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Celenza, A. (2005). Clinical values: Emotions that guide psychoanalytic treatment By Sandra Buechler Hillsdale, NJ: Analytic Press. 2004. 188 pp.. Int. J. Psycho-Anal., 86(6):1755-1757.

(2005). International Journal of Psycho-Analysis, 86(6):1755-1757

Clinical values: Emotions that guide psychoanalytic treatment By Sandra Buechler Hillsdale, NJ: Analytic Press. 2004. 188 pp.

Review by:
Andrea Celenza

Sandra Buechler begins with the premise that the vast literature on psychoanalytic treatments has cultivated intellect at the expense of feeling and spirit. Psychoanalytic writing, she says, appeals to the mind more than the heart and soul. For many psychoanalysts, this premise will have more than a ring of truth and will immediately conjure up stereotypic images of psychoanalytic treatment in the past century.

In this book, Buechler offers a scientific basis for the art of psychoanalytic technique. The author accomplishes this by articulating her theoretical framework, mostly derived from emotion theory (Izard, 1977), interpersonal theory (Sullivan, 1953), and attitudes about being human (Fromm, 1956), to contain and inform her already vitally present engaging clinical tool: her (emotional) self.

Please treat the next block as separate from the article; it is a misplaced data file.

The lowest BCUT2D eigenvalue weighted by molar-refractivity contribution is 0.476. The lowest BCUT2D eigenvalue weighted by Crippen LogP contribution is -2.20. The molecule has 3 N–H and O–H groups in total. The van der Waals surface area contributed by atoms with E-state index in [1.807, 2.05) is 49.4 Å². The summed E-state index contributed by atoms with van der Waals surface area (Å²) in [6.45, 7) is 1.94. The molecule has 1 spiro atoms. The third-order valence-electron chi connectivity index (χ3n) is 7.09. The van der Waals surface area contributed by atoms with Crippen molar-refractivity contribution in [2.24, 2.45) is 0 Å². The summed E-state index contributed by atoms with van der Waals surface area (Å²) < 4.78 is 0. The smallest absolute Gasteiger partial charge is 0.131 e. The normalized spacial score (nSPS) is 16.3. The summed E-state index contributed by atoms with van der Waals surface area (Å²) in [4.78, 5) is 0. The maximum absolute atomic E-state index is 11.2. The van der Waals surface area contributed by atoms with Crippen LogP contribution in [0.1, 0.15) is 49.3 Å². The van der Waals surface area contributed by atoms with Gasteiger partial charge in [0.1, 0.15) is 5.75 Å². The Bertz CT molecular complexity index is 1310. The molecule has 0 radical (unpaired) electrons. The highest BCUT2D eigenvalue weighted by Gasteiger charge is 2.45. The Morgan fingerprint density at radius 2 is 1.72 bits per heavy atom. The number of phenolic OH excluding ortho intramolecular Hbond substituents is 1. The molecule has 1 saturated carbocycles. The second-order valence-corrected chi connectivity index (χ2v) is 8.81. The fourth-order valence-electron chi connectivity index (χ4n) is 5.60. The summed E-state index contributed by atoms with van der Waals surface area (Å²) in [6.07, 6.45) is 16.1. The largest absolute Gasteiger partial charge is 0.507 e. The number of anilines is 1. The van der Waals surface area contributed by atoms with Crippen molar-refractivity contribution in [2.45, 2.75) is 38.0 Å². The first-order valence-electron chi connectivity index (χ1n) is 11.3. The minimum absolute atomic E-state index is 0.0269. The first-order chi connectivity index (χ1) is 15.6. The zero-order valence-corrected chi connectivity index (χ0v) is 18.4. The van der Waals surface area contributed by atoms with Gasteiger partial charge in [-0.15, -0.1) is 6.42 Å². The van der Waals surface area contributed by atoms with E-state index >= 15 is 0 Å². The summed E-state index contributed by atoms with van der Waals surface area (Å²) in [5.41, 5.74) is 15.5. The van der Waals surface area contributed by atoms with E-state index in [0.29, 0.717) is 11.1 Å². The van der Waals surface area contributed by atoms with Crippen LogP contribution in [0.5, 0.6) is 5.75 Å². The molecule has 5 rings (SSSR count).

Deeply influenced by her research into emotion theory and her intellectual home at the William Alanson White Institute, New York, Buechler draws on her concept of the emotional system and attempts to elucidate her own personal use of emotion theory in the interpersonal matrix of psychoanalytic treatment. It is not resistance, maladaptive defenses, or an inaccurate interpretation that stymies treatment, for example, but lack of hope or unbearable loneliness that blocks the motivation to work. Buechler states, Emotions are the most powerful modulators of other emotions [and] are central to our conception of ourselves (p. 5).

Buechler opposes her distinctly interpersonal heritage with the traditional neutrality and anonymity of American ego-psychology.

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